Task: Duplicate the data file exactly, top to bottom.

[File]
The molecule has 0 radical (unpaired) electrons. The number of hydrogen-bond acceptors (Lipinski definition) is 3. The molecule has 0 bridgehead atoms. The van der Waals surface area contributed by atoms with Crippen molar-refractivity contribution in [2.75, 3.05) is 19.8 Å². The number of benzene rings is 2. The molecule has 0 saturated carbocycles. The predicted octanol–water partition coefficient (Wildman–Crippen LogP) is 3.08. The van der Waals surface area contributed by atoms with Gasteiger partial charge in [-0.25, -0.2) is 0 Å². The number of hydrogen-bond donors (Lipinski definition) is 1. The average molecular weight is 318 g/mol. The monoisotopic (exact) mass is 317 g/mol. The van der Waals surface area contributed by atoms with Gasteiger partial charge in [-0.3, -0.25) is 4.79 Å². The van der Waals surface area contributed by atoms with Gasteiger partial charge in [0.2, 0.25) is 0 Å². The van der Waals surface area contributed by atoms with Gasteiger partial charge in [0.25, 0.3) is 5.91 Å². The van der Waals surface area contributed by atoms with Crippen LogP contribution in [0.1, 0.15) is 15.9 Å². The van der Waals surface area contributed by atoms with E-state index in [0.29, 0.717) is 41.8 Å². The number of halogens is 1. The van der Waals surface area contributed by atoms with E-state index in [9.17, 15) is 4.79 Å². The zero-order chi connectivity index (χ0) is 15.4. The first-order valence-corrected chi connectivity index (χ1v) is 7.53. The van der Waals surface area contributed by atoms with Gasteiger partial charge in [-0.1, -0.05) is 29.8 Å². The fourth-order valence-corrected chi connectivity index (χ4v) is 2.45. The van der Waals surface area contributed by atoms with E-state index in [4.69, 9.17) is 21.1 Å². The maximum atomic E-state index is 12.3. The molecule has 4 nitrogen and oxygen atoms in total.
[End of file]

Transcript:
The molecule has 0 radical (unpaired) electrons. The number of hydrogen-bond acceptors (Lipinski definition) is 3. The molecule has 0 bridgehead atoms. The van der Waals surface area contributed by atoms with Crippen molar-refractivity contribution in [2.75, 3.05) is 19.8 Å². The number of benzene rings is 2. The molecule has 0 saturated carbocycles. The predicted octanol–water partition coefficient (Wildman–Crippen LogP) is 3.08. The van der Waals surface area contributed by atoms with Gasteiger partial charge in [-0.25, -0.2) is 0 Å². The number of hydrogen-bond donors (Lipinski definition) is 1. The average molecular weight is 318 g/mol. The monoisotopic (exact) mass is 317 g/mol. The van der Waals surface area contributed by atoms with Gasteiger partial charge in [-0.3, -0.25) is 4.79 Å². The van der Waals surface area contributed by atoms with Gasteiger partial charge in [0.2, 0.25) is 0 Å². The van der Waals surface area contributed by atoms with Gasteiger partial charge in [0.25, 0.3) is 5.91 Å². The van der Waals surface area contributed by atoms with Crippen LogP contribution in [0.1, 0.15) is 15.9 Å². The van der Waals surface area contributed by atoms with E-state index in [0.29, 0.717) is 41.8 Å². The number of halogens is 1. The van der Waals surface area contributed by atoms with E-state index in [9.17, 15) is 4.79 Å². The zero-order chi connectivity index (χ0) is 15.4. The first-order valence-corrected chi connectivity index (χ1v) is 7.53. The van der Waals surface area contributed by atoms with Gasteiger partial charge in [-0.1, -0.05) is 29.8 Å². The fourth-order valence-corrected chi connectivity index (χ4v) is 2.45. The van der Waals surface area contributed by atoms with E-state index in [4.69, 9.17) is 21.1 Å². The maximum atomic E-state index is 12.3. The molecule has 4 nitrogen and oxygen atoms in total.